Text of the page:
Glasgow’s unfaltering pride and — dare I say — defensiveness has its pros and cons.
It’s not that we’re strutting around proud of ourselves — if anything, we’re a self-effacing bunch, and never quite willing to shout out about our own achievements.
But there’s more than a touch of sentimentality about the place which ensures that
Unfortunately, as our east coast counterparts are quick to point out, it also means that we’ll defend everything Glasgow stands for — perhaps even the less flattering parts.
Reputation for violence? Shameful poverty? Politicians quick to pave over history in favour of bland office blocks or noisy motorways? There are a few black marks on our city’s good name, and not all of them unfounded.
We’re told that the Commonwealth Games is another example of Glasgow’s regeneration into a city of culture and sport — a sign of great things to come, if we can just prove ourselves on the world stage.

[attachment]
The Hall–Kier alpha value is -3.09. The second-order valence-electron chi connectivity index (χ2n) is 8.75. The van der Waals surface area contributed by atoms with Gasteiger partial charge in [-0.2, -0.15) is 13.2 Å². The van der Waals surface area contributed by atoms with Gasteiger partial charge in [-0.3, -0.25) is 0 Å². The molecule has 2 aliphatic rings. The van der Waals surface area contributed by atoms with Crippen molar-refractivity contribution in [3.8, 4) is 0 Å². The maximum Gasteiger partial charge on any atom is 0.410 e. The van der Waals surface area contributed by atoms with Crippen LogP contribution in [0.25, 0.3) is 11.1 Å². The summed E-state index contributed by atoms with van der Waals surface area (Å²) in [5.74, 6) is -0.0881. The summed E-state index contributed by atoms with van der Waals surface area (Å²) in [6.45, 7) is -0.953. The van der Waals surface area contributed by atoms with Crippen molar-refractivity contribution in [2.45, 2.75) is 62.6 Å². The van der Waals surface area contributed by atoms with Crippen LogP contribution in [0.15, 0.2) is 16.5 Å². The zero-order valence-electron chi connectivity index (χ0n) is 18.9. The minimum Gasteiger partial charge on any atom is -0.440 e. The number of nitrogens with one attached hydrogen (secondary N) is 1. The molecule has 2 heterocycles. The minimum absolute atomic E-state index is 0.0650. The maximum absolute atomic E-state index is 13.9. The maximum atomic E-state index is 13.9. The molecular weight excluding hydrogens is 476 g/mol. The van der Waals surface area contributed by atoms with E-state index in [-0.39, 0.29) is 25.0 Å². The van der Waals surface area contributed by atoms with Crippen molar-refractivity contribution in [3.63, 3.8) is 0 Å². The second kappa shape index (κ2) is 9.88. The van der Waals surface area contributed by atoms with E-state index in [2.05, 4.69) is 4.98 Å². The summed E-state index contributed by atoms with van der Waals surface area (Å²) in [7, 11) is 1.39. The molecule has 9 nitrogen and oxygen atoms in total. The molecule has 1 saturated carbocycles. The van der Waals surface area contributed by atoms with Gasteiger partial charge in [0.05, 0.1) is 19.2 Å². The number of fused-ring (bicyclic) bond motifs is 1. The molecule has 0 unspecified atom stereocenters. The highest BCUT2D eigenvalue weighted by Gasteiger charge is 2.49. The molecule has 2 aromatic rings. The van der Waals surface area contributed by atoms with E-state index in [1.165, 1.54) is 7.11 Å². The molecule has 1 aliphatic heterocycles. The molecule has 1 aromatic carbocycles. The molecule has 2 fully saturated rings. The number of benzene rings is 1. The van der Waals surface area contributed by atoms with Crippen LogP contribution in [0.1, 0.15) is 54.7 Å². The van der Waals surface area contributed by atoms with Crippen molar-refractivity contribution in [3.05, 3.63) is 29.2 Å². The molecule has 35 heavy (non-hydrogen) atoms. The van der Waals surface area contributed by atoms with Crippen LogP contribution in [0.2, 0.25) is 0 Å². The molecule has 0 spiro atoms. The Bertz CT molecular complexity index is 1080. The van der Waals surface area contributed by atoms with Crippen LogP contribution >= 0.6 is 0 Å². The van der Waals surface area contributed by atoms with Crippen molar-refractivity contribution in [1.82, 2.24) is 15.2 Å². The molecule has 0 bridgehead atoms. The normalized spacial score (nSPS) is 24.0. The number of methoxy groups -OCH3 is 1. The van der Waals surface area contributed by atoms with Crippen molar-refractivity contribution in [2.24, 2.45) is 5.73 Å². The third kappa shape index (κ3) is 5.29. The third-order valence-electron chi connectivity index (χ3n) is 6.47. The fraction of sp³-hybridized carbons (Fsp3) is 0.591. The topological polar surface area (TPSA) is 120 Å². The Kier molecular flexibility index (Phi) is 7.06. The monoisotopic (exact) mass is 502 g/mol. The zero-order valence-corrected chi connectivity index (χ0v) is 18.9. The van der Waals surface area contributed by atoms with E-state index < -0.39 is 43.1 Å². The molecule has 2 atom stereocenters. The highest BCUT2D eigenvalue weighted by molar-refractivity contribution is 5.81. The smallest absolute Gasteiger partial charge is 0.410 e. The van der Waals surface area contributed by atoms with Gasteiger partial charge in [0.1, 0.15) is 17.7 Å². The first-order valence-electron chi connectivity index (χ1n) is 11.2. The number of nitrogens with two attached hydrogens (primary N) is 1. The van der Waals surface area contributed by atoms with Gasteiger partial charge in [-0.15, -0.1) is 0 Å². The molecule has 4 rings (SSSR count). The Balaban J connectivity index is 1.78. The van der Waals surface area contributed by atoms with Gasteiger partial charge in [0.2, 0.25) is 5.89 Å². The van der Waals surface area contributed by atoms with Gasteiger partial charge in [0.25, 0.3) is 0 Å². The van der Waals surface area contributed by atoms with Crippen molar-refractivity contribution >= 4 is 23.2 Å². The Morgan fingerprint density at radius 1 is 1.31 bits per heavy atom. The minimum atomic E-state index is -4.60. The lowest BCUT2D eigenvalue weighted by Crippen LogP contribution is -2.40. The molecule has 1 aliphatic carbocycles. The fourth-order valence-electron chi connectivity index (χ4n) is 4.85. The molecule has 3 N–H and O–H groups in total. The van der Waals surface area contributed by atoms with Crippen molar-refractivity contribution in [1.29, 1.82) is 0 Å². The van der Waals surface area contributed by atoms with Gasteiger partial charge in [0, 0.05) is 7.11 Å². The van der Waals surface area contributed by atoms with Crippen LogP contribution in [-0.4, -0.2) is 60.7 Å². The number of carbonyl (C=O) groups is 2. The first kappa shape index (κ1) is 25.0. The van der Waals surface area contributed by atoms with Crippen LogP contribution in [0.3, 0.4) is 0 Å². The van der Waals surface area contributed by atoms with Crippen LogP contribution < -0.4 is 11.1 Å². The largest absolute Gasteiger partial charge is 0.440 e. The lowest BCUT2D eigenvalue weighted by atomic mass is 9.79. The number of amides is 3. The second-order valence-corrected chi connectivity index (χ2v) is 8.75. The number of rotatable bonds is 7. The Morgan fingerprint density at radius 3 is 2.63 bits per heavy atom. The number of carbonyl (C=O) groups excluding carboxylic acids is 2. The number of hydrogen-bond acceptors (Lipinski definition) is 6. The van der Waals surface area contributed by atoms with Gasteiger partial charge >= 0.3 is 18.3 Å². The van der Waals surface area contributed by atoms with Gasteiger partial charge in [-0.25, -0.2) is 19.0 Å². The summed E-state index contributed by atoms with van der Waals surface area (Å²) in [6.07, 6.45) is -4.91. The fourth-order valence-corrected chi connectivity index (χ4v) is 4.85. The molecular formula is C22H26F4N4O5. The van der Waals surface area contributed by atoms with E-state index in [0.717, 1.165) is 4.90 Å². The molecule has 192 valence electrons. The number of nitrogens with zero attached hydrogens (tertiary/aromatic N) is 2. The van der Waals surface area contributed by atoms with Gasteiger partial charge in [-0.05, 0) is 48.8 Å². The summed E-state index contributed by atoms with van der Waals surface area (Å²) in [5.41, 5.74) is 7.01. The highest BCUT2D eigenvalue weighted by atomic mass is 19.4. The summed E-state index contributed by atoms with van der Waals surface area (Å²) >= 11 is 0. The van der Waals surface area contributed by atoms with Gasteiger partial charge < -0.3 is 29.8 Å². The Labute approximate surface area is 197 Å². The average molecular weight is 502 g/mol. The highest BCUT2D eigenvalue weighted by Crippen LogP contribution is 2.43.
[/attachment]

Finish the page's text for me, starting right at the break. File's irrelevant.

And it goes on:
To an extent, I’d say that Glasgow 2014 is succeeding. At a time when Scotland is on the map for more than one reason, the dear, green place is shining bright in the spotlight.
Still, it’s hard not to think that the legacy of the Commonwealth Games is focused on what Glasgow means to the outside world — and not what it means to its residents, or indeed what they mean to it.
As a southside reporter, I’ve written countless stories on the plight of those living near Games venues, and the lack of information rolled out by organisers.
As a resident living near one of those venues, I’ve received even less info — and spent countless minutes on the phone to a no-doubt weary volunteer (probably cursing me for adding to the list of complaints).
There’s a buzz about the city, and many were delighted to welcome the Baton Relay and the opening of the Games (John Barrowman’s singing aside) — not to mention those gorgeous Scottie dogs leading in each nation — but with road closures, restrictions to leisure facilities and a lack of information for those of us affected by it, I can’t help but wonder what the Games are doing for Glasgow.
Being more of an arts enthusiast than a sports fanatic, I caught my first glimpse of excitement on Sunday at aFestival 2014 production.
We know that if someone is asking, Glasgow is dancing — and with all eyes on the city, an event like
Let’s hope that, everyday hindrances aside, Glasgow 2014 does the same.